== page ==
ANYONE who has missed out on purchasing an item from Aldi's Special Buys range will know the unique disappointment that comes from discovering this sight in the supermarket's middle aisle:

This was where the Dyson vacuum cleaners were meant to be. This photo was taken 60 seconds after they went on sale in Brunswick, Melbourne. Picture: Simone Mitchell
This was where the Dyson vacuum cleaners were meant to be. This photo was taken 60 seconds after they went on sale in Brunswick, Melbourne. Picture: Simone Mitchell

According to the website, Aldi's Special Buys "can include anything from electronics, like LCD TVs and DVD players, to clothing and furniture", and they are released twice a week.

News.com.au has repeatedly reported on the chaotic scenes as shoppers have clamoured for popular items such as the very reasonably priced ski gear, the kid's electric car, the Dyson vacuum cleaners and the rocking chair that was a favourite with breastfeeding mums.

Shoppers have become increasingly frustrated by the retail chain providing limited stock of the popular items (sometimes only one or two items in each store), and queuing up only to be disappointed as the products sell out in a matter of seconds.

In some stores, customers have had physical altercations as they have grappled over the products.

 

 

ABC's The Checkout homes in on Aldi's Special Buys this week, to look at whether their system violates Australian Consumer Law.

Marie from Melbourne contacted the show and called their attention to Aldi's recent "Back to School" Special Buys range.

With a daughter starting school this year, Marie was keen to get a pair of the advertised leather school shoes for her daughter.

On the day they went on sale, she says she went to seven Aldi stores by 11am. All of them had completely sold out of stock in each style shoe and in each size.

So her daughter missed out.

 

 

 

Presenter Scott Abbot asks the question: "How come Aldi have so much crap you don't want (such as a unicycle) but almost none of what you actually need?"

According to Australian Consumer Law, the practice of "bait advertising" is illegal.

The law states that "businesses who advertise goods must offer such goods in quantities that are reasonable ... and they shouldn't advertise if there are reasonable grounds for believing that the business will not be able to offer those goods for a period that is reasonable".

Basically, you can't advertise something if you don't have a reasonable amount of stock.

The ACCC says that if an advertised product is in short supply, consumers should be told that in a "clear, specific and highly visible way".

As Abbot points out, Aldi's catalogue does have some fine print, but to read it, you'd need "some sort of Aldi microscope".

Scott Abbot riffs on the size of Aldi’s fine print. Picture: ABC/The Checkout
Scott Abbot riffs on the size of Aldi’s fine print. Picture: ABC/The Checkout

The fine print on the Aldi school shoes advertisement read: "While stocks last. Please note stocks are limited and will vary between stores. Despite our careful planning we apologise if selected stocks may sell out on the first day, due to unexpected high demand."

As Abbot argues, "If you apologise for stock shortages before the first day of a sale, selling out hardly seems 'unexpected'."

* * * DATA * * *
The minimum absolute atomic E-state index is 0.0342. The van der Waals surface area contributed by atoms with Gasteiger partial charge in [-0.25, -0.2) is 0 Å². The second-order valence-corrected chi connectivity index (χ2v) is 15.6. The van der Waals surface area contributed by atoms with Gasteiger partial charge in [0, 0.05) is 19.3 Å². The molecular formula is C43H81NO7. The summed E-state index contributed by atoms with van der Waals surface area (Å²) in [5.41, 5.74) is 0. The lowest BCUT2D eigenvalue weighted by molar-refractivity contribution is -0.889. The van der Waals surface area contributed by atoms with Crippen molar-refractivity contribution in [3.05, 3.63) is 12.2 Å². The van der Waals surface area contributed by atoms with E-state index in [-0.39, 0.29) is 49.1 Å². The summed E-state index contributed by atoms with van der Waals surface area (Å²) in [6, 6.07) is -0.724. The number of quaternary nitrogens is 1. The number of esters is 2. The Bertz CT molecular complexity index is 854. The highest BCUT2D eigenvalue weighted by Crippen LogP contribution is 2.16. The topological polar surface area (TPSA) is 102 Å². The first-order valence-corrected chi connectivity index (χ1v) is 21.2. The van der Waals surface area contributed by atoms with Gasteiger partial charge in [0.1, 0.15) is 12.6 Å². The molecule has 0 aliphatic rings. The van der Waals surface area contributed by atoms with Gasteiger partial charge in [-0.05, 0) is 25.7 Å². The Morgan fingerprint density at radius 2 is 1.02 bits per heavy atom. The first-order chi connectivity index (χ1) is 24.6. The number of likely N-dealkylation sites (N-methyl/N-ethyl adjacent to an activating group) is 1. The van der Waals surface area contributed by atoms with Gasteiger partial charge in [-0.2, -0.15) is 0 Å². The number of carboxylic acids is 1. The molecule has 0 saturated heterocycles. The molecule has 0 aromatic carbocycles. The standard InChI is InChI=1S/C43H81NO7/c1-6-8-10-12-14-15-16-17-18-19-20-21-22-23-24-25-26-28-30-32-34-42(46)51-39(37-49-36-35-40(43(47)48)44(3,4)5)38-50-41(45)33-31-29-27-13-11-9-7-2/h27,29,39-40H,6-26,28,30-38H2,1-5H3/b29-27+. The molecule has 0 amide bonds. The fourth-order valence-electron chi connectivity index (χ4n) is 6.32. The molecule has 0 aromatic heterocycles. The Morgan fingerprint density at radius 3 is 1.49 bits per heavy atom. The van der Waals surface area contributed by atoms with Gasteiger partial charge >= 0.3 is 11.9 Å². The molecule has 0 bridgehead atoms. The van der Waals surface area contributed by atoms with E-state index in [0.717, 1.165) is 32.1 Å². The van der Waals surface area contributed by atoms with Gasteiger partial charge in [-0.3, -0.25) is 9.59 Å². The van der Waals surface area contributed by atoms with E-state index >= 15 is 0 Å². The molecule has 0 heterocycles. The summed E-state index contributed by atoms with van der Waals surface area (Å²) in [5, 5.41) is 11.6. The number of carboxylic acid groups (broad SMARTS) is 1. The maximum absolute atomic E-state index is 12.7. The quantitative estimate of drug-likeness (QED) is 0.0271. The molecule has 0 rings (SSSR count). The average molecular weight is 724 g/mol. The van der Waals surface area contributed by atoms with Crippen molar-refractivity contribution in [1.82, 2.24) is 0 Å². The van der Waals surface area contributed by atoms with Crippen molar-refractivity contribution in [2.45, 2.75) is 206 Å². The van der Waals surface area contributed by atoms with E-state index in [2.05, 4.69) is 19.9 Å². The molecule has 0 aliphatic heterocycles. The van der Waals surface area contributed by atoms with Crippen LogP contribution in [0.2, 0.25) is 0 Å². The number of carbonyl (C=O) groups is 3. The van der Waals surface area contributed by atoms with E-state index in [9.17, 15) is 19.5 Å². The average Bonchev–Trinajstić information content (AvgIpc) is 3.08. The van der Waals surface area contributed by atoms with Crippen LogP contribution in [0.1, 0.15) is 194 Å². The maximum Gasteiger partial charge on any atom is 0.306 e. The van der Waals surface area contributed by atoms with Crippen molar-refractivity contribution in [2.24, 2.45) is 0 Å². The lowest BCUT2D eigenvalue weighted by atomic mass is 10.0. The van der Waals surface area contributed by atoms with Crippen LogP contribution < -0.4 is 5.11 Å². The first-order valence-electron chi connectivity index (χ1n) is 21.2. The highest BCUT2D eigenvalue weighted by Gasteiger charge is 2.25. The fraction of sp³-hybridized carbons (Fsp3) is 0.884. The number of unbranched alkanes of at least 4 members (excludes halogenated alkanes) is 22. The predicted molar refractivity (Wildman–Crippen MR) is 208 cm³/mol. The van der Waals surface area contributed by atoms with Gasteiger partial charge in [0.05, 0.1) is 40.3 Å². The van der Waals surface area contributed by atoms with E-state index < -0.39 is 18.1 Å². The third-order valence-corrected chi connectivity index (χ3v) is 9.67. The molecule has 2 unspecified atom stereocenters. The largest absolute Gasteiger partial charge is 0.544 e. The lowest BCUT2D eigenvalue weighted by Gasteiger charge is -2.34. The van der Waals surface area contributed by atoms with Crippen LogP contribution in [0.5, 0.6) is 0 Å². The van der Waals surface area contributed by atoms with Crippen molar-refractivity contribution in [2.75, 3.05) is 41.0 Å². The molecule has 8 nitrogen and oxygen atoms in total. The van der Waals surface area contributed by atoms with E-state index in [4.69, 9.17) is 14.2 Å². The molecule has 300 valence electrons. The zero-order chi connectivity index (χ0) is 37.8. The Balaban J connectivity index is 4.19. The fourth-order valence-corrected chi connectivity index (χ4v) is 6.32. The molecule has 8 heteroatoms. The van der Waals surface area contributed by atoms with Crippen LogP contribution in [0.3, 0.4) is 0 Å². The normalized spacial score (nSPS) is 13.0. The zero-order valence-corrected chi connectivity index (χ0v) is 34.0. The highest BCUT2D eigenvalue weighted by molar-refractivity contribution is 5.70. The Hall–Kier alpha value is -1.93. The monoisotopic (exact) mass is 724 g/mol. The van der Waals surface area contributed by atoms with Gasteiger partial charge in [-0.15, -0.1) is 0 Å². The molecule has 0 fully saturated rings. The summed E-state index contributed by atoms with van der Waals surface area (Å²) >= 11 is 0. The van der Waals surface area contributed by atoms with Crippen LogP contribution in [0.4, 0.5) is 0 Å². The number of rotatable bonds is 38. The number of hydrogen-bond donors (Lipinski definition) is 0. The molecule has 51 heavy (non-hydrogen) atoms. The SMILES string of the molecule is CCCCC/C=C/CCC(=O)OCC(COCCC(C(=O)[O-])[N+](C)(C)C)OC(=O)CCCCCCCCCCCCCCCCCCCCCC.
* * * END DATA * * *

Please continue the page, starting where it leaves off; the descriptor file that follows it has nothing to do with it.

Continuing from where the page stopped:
He also says the catalogue's fine print hardly seems "highly visible", as required.

"Stocking Aldi stores with one pair of shoes per size for a 'back to school' sale hardly sounds like 'careful planning'".

A customer in Perth gets ready to purchase one of the hottest Aldi Special Buys.
A customer in Perth gets ready to purchase one of the hottest Aldi Special Buys.

When The Checkout contacted Aldi about Marie's specific school shoe gripe, they had this to say: "in the case of [Marie's local area], stock was not allocated in a an optimal manner. "Optimal is another word for we failed to match demand of colour and size variants in a small selection of stores. We do feel that we comply with section 35 of the Consumer Law".

Abbot responds to that email by saying "we feel differently ... The ACCC states "if there is not a reasonable chance the offer will be available, the company should offer corrective action, such as a raincheck, or a substitute product."

As Marie wasn't offered a raincheck or a substitute product, it could be argued that Aldi is guilty of "bait advertising".

People have been known to queue out the front of the store when a popular Special Buys item goes on sale. (AAP Image/David Swift)
People have been known to queue out the front of the store when a popular Special Buys item goes on sale. (AAP Image/David Swift)

When news.com.au contacted the retail chain for comment, an Aldi Australia spokesperson said "driving demand and disappointing customers by not supplying enough stock is categorically not part of our business model".

"We are a retailer and we are in the business of selling as many products as we can. On occasions, our products are in high demand and sellout faster than anticipated. In our business, this is not a win. We would always prefer to correctly balance the demand with the supply of stock and we consistently strive to achieve this balance."

They cited the example of the SOHL rocking chair, which sold out in record time in July 2017.

"The sale of our SOHL Rocking Chair in January was a result of reordering stock for a second on sale date after unexpected high demand in July last year. We were surprised to learn of the high demand for a quality breastfeeding chair, and took this into consideration after initially underestimating the gap in this market."

You can view the full episode of The Checkout on Tuesday, February 20 at 8pm on ABC and iview.


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